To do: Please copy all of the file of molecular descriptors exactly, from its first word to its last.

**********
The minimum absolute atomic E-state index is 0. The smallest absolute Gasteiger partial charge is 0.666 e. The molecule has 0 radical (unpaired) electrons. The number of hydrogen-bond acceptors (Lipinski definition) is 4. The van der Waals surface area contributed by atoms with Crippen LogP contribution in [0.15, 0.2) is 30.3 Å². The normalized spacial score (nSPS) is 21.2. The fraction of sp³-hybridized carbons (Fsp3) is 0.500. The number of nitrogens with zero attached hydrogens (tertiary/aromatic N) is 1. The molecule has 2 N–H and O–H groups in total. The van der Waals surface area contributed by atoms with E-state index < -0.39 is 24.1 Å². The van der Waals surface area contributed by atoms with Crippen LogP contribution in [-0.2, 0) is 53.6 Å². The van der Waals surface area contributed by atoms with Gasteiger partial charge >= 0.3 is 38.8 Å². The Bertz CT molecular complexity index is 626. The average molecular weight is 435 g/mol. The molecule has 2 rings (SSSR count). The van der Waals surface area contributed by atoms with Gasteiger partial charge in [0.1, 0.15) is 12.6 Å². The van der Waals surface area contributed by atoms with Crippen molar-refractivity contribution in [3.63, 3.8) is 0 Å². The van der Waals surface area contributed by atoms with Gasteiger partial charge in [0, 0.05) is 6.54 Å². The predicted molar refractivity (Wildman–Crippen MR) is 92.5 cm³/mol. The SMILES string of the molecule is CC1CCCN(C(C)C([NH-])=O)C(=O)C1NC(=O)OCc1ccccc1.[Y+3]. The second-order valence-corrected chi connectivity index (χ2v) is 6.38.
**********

The minimum absolute atomic E-state index is 0. The smallest absolute Gasteiger partial charge is 0.666 e. The molecule has 0 radical (unpaired) electrons. The number of hydrogen-bond acceptors (Lipinski definition) is 4. The van der Waals surface area contributed by atoms with Crippen LogP contribution in [0.15, 0.2) is 30.3 Å². The normalized spacial score (nSPS) is 21.2. The fraction of sp³-hybridized carbons (Fsp3) is 0.500. The number of nitrogens with zero attached hydrogens (tertiary/aromatic N) is 1. The molecule has 2 N–H and O–H groups in total. The van der Waals surface area contributed by atoms with E-state index < -0.39 is 24.1 Å². The van der Waals surface area contributed by atoms with Crippen LogP contribution in [-0.2, 0) is 53.6 Å². The van der Waals surface area contributed by atoms with Gasteiger partial charge >= 0.3 is 38.8 Å². The Bertz CT molecular complexity index is 626. The average molecular weight is 435 g/mol. The molecule has 2 rings (SSSR count). The van der Waals surface area contributed by atoms with Gasteiger partial charge in [0.1, 0.15) is 12.6 Å². The van der Waals surface area contributed by atoms with Crippen molar-refractivity contribution in [3.63, 3.8) is 0 Å². The van der Waals surface area contributed by atoms with Gasteiger partial charge in [0, 0.05) is 6.54 Å². The predicted molar refractivity (Wildman–Crippen MR) is 92.5 cm³/mol. The SMILES string of the molecule is CC1CCCN(C(C)C([NH-])=O)C(=O)C1NC(=O)OCc1ccccc1.[Y+3]. The second-order valence-corrected chi connectivity index (χ2v) is 6.38.